Where Will Netflix, Inc. Be in 10 Years?

To some of us market watchers, Netflix (NASDAQ: NFLX) looks like a rocket stock for the ages. For others, it's an unsustainable fairy tale that can't have a happy ending. Analyst firm Bernstein recently started coverage of the streaming media stock, noting that it's a tremendously polarizing ticker.

Quoth Bernstein analyst Todd Juenger:

Juenger lands firmly on the side of the believers, setting an outperform rating on Netflix shares with a Street-high price target.

He's right, you know. Netflix has almost single-handedly created a global market for digital video streaming services, complete with a well-managed domestic market around all other efforts can be designed to emulate. The pure media licensing business has evolved into a big play on original content. Plenty of competitors have followed suit, both in America and overseas, but none have come close to matching Netflix's massive first-mover advantage.

Image source: Netflix.

How could Netflix grow into that $62 billion market cap?

Like Juenger and all the other Netflix believers, I am convinced that Netflix will do more than simply living up to its current market value. Let me show you how.

Netflix is burning through a lot of cash these days. Streaming content licenses and in-house productions can be expensive, and those cash costs reached billion-dollar territory back in 2011. Operating cash flows turned negative in 2015, and will continue sinking deeper into the red for a few more years. Management is financing this costly habit by raising debt as needed. All of this works out to a major deal breaker for many Netflix critics.

Not for me, because I see this as Netflix investing in its long-term future.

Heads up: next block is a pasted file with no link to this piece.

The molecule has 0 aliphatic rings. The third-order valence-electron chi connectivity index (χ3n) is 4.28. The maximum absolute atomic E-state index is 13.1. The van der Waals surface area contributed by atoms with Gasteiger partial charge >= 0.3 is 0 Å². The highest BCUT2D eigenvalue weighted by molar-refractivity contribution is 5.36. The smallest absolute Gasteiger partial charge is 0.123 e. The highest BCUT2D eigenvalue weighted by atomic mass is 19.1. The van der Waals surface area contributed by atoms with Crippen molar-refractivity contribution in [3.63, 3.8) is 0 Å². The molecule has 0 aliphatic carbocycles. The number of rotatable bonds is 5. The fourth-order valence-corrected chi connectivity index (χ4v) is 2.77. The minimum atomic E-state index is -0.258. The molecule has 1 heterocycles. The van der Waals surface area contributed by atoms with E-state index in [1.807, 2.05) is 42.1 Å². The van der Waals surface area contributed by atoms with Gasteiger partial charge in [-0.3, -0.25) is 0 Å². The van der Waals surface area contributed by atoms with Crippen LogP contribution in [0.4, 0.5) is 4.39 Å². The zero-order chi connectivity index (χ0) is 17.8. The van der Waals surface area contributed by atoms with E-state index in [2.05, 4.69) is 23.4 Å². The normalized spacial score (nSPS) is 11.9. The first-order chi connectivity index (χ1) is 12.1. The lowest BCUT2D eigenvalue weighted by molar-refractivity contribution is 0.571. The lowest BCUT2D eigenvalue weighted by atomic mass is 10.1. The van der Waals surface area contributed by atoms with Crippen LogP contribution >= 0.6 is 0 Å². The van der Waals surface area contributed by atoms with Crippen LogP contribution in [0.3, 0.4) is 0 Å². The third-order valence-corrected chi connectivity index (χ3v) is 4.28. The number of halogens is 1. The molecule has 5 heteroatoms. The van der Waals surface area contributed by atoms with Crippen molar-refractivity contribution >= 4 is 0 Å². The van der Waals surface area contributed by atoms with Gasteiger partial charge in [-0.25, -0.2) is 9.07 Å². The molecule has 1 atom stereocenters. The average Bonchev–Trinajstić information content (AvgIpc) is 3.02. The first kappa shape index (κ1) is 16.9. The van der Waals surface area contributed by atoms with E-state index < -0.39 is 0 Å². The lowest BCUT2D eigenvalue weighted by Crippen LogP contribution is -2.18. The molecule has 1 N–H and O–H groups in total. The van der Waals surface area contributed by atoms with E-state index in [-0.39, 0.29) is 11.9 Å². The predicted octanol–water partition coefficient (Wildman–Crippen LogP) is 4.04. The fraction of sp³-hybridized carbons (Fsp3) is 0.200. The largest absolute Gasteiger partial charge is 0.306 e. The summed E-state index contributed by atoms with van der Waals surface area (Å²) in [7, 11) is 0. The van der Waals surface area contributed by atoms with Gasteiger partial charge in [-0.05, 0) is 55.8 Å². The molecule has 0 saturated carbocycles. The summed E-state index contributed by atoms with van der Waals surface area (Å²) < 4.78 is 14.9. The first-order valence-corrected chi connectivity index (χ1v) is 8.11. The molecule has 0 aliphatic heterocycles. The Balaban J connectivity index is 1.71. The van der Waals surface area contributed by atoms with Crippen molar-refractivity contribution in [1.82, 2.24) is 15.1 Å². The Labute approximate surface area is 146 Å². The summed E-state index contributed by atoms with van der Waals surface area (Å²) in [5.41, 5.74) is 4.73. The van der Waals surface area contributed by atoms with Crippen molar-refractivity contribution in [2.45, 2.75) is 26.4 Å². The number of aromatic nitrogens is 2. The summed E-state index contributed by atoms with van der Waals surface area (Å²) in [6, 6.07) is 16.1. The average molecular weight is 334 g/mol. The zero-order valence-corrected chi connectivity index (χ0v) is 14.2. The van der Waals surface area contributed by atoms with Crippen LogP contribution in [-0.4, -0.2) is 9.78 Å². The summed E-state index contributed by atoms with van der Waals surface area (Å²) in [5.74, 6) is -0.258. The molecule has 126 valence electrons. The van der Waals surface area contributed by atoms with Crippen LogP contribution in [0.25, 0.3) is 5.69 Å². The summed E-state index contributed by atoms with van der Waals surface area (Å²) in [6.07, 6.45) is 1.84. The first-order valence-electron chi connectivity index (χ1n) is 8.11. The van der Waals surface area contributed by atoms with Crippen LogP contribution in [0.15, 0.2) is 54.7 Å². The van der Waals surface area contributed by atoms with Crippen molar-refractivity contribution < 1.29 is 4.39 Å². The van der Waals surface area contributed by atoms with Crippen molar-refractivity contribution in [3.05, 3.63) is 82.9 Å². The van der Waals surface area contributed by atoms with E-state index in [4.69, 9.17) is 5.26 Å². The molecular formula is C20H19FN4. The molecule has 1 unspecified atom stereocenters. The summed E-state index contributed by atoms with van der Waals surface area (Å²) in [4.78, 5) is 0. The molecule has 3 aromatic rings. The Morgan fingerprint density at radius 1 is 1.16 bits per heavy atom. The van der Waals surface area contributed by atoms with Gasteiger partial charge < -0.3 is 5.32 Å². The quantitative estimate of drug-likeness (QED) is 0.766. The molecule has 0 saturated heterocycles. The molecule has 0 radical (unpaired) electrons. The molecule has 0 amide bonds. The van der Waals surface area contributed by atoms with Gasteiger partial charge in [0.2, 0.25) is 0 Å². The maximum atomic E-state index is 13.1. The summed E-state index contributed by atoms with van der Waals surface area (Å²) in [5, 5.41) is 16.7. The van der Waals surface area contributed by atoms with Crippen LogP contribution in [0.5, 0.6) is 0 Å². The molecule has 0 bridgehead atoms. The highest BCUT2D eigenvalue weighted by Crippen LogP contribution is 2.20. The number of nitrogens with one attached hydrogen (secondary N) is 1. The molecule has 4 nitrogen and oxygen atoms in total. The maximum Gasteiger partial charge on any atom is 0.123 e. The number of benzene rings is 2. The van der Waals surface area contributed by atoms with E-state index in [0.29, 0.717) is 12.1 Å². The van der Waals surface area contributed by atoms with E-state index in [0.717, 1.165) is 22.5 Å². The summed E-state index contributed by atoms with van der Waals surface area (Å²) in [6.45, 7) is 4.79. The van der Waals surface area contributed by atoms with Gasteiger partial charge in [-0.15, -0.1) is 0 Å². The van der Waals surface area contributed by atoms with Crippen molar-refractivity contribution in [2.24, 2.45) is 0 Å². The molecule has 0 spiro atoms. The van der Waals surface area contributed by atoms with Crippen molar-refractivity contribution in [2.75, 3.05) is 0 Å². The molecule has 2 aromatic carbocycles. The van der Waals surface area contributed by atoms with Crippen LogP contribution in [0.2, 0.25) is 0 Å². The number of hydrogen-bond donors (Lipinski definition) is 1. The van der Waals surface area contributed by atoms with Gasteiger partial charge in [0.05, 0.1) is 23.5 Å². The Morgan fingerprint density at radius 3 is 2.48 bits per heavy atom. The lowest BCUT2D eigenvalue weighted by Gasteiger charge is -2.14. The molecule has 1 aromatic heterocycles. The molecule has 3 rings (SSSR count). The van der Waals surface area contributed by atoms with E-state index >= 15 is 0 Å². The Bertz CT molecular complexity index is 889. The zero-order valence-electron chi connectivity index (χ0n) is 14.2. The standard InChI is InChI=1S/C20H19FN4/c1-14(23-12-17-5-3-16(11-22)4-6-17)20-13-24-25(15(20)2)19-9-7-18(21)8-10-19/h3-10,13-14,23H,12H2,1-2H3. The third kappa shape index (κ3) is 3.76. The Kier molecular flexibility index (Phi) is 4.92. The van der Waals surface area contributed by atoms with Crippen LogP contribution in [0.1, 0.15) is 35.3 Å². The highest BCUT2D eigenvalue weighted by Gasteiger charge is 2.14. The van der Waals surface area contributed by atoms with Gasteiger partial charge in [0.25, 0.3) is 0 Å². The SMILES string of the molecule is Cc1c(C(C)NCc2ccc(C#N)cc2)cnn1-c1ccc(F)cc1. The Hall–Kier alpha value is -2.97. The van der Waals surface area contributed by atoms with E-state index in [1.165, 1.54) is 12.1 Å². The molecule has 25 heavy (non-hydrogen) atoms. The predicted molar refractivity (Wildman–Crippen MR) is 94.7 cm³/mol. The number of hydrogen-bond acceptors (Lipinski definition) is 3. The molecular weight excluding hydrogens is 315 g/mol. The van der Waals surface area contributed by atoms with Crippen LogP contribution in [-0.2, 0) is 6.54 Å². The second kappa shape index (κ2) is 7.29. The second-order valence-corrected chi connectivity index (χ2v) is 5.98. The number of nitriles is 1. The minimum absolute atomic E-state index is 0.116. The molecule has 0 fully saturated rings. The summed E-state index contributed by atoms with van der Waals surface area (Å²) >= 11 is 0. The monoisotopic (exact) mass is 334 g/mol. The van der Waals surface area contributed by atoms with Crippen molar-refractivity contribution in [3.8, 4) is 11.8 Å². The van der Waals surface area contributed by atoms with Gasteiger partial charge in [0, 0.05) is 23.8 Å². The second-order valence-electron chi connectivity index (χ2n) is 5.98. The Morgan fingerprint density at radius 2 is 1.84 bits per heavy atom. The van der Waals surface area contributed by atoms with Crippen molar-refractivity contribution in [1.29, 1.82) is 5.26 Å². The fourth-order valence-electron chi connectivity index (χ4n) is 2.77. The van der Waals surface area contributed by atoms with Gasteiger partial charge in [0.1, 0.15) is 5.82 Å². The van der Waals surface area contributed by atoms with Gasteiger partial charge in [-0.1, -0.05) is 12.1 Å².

The company is spending money now in order to make it back with plenty of interest a few years down the road. The growing portion of in-house productions is important here, because those are immediate cash expenses that produce company-owned content with lasting value.

Think of it like building an apartment complex with cash and mortgage loans, and making that investment back with generous long-term returns by renting the apartments out. Netflix is producing head-turning content to bring in now subscribers and keep the current customer list interested. No apartment complex, no rental revenue. No Orange Is the New Black and Stranger Things, no committed viewers willing to pay a global average of $8.80 per month for Netflix streaming services.

The strategy is particularly effective if the company can create stuff that appeals to a global audience, since the current headcount of 93.8 million subscribers works out to less than 6% of the global TV market. There's a ton of growth potential ahead of the company in a market that it largely created and defined.

Netflix also has lots of pricing power. The average monthly subscription fee per customer rose 12% in 2016 to $8.80. That included a 15% domestic boost and 11% higher international fees. And yet, the subscriber counts marched 25% higher. Higher prices did not result in lower or slower customer additions.